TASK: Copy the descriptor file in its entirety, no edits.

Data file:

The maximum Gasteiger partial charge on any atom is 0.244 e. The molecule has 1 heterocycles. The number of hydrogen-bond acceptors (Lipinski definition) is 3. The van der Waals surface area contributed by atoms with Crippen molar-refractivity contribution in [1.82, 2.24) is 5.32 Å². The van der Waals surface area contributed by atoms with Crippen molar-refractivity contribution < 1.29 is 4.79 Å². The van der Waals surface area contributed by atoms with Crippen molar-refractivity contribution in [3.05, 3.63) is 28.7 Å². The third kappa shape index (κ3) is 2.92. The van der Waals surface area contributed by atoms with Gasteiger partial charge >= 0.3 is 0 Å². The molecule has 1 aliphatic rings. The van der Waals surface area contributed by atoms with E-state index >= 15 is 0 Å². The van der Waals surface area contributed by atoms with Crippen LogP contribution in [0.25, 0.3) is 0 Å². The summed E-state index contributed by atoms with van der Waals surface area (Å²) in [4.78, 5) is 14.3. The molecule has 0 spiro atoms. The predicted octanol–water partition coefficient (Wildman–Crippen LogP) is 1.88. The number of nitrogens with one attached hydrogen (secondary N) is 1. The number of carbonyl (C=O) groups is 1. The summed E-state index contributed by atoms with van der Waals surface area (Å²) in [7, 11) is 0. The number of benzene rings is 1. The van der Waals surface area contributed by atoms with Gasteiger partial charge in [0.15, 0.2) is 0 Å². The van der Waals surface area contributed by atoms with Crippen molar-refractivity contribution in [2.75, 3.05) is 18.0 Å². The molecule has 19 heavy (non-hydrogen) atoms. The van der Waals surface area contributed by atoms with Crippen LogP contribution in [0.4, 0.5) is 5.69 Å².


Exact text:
The maximum Gasteiger partial charge on any atom is 0.244 e. The molecule has 1 heterocycles. The number of hydrogen-bond acceptors (Lipinski definition) is 3. The van der Waals surface area contributed by atoms with Crippen molar-refractivity contribution in [1.82, 2.24) is 5.32 Å². The van der Waals surface area contributed by atoms with Crippen molar-refractivity contribution < 1.29 is 4.79 Å². The van der Waals surface area contributed by atoms with Crippen molar-refractivity contribution in [3.05, 3.63) is 28.7 Å². The third kappa shape index (κ3) is 2.92. The van der Waals surface area contributed by atoms with Gasteiger partial charge >= 0.3 is 0 Å². The molecule has 1 aliphatic rings. The van der Waals surface area contributed by atoms with E-state index >= 15 is 0 Å². The van der Waals surface area contributed by atoms with Crippen LogP contribution in [0.25, 0.3) is 0 Å². The summed E-state index contributed by atoms with van der Waals surface area (Å²) in [4.78, 5) is 14.3. The molecule has 0 spiro atoms. The predicted octanol–water partition coefficient (Wildman–Crippen LogP) is 1.88. The number of nitrogens with one attached hydrogen (secondary N) is 1. The number of carbonyl (C=O) groups is 1. The summed E-state index contributed by atoms with van der Waals surface area (Å²) in [7, 11) is 0. The number of benzene rings is 1. The van der Waals surface area contributed by atoms with Gasteiger partial charge in [0.15, 0.2) is 0 Å². The van der Waals surface area contributed by atoms with Crippen molar-refractivity contribution in [2.75, 3.05) is 18.0 Å². The molecule has 19 heavy (non-hydrogen) atoms. The van der Waals surface area contributed by atoms with Crippen LogP contribution in [0.4, 0.5) is 5.69 Å².